In the old days I was Canis Marinus, Dog of the Sea.
I was born in a mangrove swamp of the Antipodes,
abandoned by Ma at first swim to the murky
mysteries of waves, death and capitalism.
I was crated frozen to the Land of the Free.
Now they call me Tiger, Blue, Hammerhead,
Great White, Art-wank. I prefer Sea-Dog
but they call me shock, ragged, monster, demon
or jaws (cue scary music and pearly sharps to die for)
the perfect engine and eating machine, soulless
beast, killer of slaves and pretty girls in bikinis.
I can morph into fin soup, a Chinese delicacy
or a shifty money lender. A role model for the aspiring
acolytes of Damien or a trophy tanked up on formalin
stinking behind the thin glass wall of privilege.
Predators queue and gawp
at the impossible.
I stare straight back
and what’s more
I never blink.
I was inspired to write this poem after seeing Damien Hirst’s so-called conceptual art entitled ‘The Impossibility of Death in the Mind of Someone Living’. I found it disturbing to see a wild creature exploited and displayed in an art gallery. My feelings of distaste and anger increased when I later learned that Hirst had several Tiger Sharks killed for his art work. Even though the sharks are preserved in formaldehyde they start to decompose after a few years and need to be replaced. Other animals have also been killed by Hirst for his art, including cows and calves for the piece titled ‘Mother and Child (Divided)’. I find the morality of this indefensible. It is one thing to kill for food or survival but not for art or entertainment. Hirst’s pickled shark was sold for millions.
I also find it sad that humans have a tendency to demonise and label as ‘other’ anyone who is different from themselves, this includes other species, races, religions, sexual orientations, disability, etc. Even sharks can respond positively to kindness and afffection. They are not the vicious, mindless monsters portrayed by our culture but a beautiful creature trying to survive the best it can, just like the rest of us. Please watch this amazing YouTube video showing a shark conservationist petting and playing with a shark. Perhaps they are truly the dogs of the sea.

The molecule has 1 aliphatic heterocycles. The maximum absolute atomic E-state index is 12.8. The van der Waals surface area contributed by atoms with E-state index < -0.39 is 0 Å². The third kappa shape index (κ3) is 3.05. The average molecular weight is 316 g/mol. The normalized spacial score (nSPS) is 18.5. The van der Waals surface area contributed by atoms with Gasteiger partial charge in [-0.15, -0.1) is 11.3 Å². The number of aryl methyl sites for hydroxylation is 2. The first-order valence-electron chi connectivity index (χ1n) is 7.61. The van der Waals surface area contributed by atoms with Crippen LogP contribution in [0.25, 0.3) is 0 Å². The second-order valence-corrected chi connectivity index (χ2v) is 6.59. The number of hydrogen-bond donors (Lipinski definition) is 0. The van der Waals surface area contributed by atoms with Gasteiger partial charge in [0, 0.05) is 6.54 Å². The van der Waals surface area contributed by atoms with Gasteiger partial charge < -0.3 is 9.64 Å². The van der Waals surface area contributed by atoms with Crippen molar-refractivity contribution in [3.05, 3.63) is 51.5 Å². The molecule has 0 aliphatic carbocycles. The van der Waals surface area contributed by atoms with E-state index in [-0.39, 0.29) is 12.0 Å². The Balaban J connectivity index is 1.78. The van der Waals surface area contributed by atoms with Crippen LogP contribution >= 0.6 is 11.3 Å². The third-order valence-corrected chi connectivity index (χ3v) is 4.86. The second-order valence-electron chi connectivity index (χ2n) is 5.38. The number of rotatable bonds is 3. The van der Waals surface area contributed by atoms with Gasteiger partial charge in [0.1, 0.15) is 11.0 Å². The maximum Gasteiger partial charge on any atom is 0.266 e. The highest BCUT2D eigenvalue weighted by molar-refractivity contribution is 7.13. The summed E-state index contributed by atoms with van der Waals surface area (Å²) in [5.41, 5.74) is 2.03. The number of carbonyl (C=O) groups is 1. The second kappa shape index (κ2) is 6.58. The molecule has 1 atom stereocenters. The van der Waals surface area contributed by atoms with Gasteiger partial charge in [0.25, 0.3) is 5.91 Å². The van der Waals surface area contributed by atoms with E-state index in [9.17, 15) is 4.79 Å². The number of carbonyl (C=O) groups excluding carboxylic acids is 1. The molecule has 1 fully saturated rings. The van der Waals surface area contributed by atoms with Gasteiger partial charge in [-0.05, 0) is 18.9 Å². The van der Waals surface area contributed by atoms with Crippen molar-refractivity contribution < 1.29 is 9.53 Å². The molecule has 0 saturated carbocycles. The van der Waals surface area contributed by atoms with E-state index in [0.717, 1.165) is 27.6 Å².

She who is a composition in blue and orange.
She who is ice water tumbling on rocks.
She who is top of the tower.
She who is willow bending in the wind.
She who is Chopin Nocturne 72.
She who is meeting the devil at the crossroads.
She who is strawberry wine with a dash of cyanide.
She who is the white wolf hunting by moonlight.
She who is neon or xenon or argon or helium, balloons floating on a summer day.
She who has been crash tested in extreme situations.
She who has no centre of gravity.
She who will leave dirt tracks all over your fat face.
She who has small sharp white teeth.
She who has sensational performance.
She who has eye of the kestrel.
She who is splendid in solitude.
She who is the child of Kali.
She who is revolving door.
She who is the crack in the plaster.
She who is a razor’s edge.
She who is the smell of hot tarmac.
She who is cripple bitch.
She who is me.
The day the waves came,
she went out looking.
Rocks, boats slashed by winter,
White Rose half-painted on the quay.
The beach swirled diamonds,
wind down-turning creels.
The Café closed tight,
shuddering on the line
where elements collide.
The Orkney Ice Cream sign
askew by the door, keening
like a gull with a broken wing.
In the bothy he burned
a fire of peat, warming
fingers, interwoven. He breathed
the secrets of seashells into her ear.
The sky splintered beyond the window pane,
words drowning as oceans swelled a crescendo
of herring-bones and the lighthouse slowly crumbled.
Note 1:- a bothy is the term used for a small hut or refuge in the wilderness of Scotland.
Note 2:- Collision is an attempt at a concrete poem…the shape on the page is supposed to represent a lighthouse…well, more or less!
She held her breath and passed beneath the wishing trees. Their evergreen tips arched across the path to the beach. Kiss Me Quick, Squeeze Me Slow. The sea played out beyond the dunes. The world unraveled an orgy of blues as the red kite spiraled up into the heat. On the horizon, the mist spooled like the edge of dreams. She held her breath and waited for the wind to drop.
The kite shrank to a small dot, vanished. The sky grew dark and stormy like ruffled raven’s wings. Blue eyes and long black hair, her skin was delicate and fair. She began to run, over sharp stones, through thorns, back across the swamp until she tripped on a twisted tree root and fell, into quicksand. She held her breath.
During police interview her mother said, Aye, she was trouble alright. Born unlucky,